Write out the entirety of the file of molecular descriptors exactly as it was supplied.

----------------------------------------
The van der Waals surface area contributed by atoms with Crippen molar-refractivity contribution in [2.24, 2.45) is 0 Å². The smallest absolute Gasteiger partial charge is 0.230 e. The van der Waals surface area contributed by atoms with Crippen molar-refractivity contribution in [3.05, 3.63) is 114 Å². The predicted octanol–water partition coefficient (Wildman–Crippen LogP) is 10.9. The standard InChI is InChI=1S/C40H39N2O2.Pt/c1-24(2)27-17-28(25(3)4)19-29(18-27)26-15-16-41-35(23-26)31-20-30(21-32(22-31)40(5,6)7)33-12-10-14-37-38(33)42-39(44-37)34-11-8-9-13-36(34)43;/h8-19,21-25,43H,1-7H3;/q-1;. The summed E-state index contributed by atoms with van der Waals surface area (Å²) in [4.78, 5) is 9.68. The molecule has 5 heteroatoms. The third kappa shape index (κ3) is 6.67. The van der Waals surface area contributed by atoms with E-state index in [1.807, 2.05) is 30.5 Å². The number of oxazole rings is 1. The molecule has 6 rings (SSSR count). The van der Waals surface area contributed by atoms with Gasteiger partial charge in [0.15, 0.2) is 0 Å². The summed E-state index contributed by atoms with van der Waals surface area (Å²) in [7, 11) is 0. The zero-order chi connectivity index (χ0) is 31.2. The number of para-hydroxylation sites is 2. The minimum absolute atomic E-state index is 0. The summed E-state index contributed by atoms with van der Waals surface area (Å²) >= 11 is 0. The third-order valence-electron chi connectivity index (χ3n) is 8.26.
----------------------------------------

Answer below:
The van der Waals surface area contributed by atoms with Crippen molar-refractivity contribution in [2.24, 2.45) is 0 Å². The smallest absolute Gasteiger partial charge is 0.230 e. The van der Waals surface area contributed by atoms with Crippen molar-refractivity contribution in [3.05, 3.63) is 114 Å². The predicted octanol–water partition coefficient (Wildman–Crippen LogP) is 10.9. The standard InChI is InChI=1S/C40H39N2O2.Pt/c1-24(2)27-17-28(25(3)4)19-29(18-27)26-15-16-41-35(23-26)31-20-30(21-32(22-31)40(5,6)7)33-12-10-14-37-38(33)42-39(44-37)34-11-8-9-13-36(34)43;/h8-19,21-25,43H,1-7H3;/q-1;. The summed E-state index contributed by atoms with van der Waals surface area (Å²) in [4.78, 5) is 9.68. The molecule has 5 heteroatoms. The third kappa shape index (κ3) is 6.67. The van der Waals surface area contributed by atoms with E-state index in [1.807, 2.05) is 30.5 Å². The number of oxazole rings is 1. The molecule has 6 rings (SSSR count). The van der Waals surface area contributed by atoms with Gasteiger partial charge in [0.15, 0.2) is 0 Å². The summed E-state index contributed by atoms with van der Waals surface area (Å²) in [7, 11) is 0. The zero-order chi connectivity index (χ0) is 31.2. The number of para-hydroxylation sites is 2. The minimum absolute atomic E-state index is 0. The summed E-state index contributed by atoms with van der Waals surface area (Å²) >= 11 is 0. The third-order valence-electron chi connectivity index (χ3n) is 8.26.